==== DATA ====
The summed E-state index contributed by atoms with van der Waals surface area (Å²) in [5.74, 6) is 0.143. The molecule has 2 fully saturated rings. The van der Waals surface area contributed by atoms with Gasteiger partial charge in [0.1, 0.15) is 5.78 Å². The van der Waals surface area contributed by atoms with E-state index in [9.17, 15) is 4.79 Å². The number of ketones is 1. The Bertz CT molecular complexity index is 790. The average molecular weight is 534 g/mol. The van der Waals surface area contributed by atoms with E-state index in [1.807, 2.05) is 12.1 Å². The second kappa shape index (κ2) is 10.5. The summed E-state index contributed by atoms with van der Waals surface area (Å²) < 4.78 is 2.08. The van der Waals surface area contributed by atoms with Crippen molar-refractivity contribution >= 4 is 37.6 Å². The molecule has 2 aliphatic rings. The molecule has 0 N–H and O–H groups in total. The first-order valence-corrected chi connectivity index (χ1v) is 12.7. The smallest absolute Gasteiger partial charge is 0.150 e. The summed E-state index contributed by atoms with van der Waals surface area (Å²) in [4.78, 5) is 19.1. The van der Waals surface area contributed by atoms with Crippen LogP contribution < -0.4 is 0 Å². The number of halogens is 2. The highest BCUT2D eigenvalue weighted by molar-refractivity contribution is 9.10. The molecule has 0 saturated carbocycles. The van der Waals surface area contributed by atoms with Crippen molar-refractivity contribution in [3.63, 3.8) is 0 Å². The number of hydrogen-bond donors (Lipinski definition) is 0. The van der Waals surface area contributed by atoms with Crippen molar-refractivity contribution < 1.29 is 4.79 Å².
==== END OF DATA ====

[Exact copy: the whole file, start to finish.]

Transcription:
The summed E-state index contributed by atoms with van der Waals surface area (Å²) in [5.74, 6) is 0.143. The molecule has 2 fully saturated rings. The van der Waals surface area contributed by atoms with Gasteiger partial charge in [0.1, 0.15) is 5.78 Å². The van der Waals surface area contributed by atoms with E-state index in [9.17, 15) is 4.79 Å². The number of ketones is 1. The Bertz CT molecular complexity index is 790. The average molecular weight is 534 g/mol. The van der Waals surface area contributed by atoms with E-state index in [1.807, 2.05) is 12.1 Å². The second kappa shape index (κ2) is 10.5. The summed E-state index contributed by atoms with van der Waals surface area (Å²) < 4.78 is 2.08. The van der Waals surface area contributed by atoms with Crippen molar-refractivity contribution >= 4 is 37.6 Å². The molecule has 2 aliphatic rings. The molecule has 0 N–H and O–H groups in total. The first-order valence-corrected chi connectivity index (χ1v) is 12.7. The smallest absolute Gasteiger partial charge is 0.150 e. The summed E-state index contributed by atoms with van der Waals surface area (Å²) in [4.78, 5) is 19.1. The van der Waals surface area contributed by atoms with Crippen LogP contribution < -0.4 is 0 Å². The number of halogens is 2. The highest BCUT2D eigenvalue weighted by molar-refractivity contribution is 9.10. The molecule has 0 saturated carbocycles. The van der Waals surface area contributed by atoms with Crippen molar-refractivity contribution in [3.63, 3.8) is 0 Å². The number of hydrogen-bond donors (Lipinski definition) is 0. The van der Waals surface area contributed by atoms with Crippen molar-refractivity contribution < 1.29 is 4.79 Å².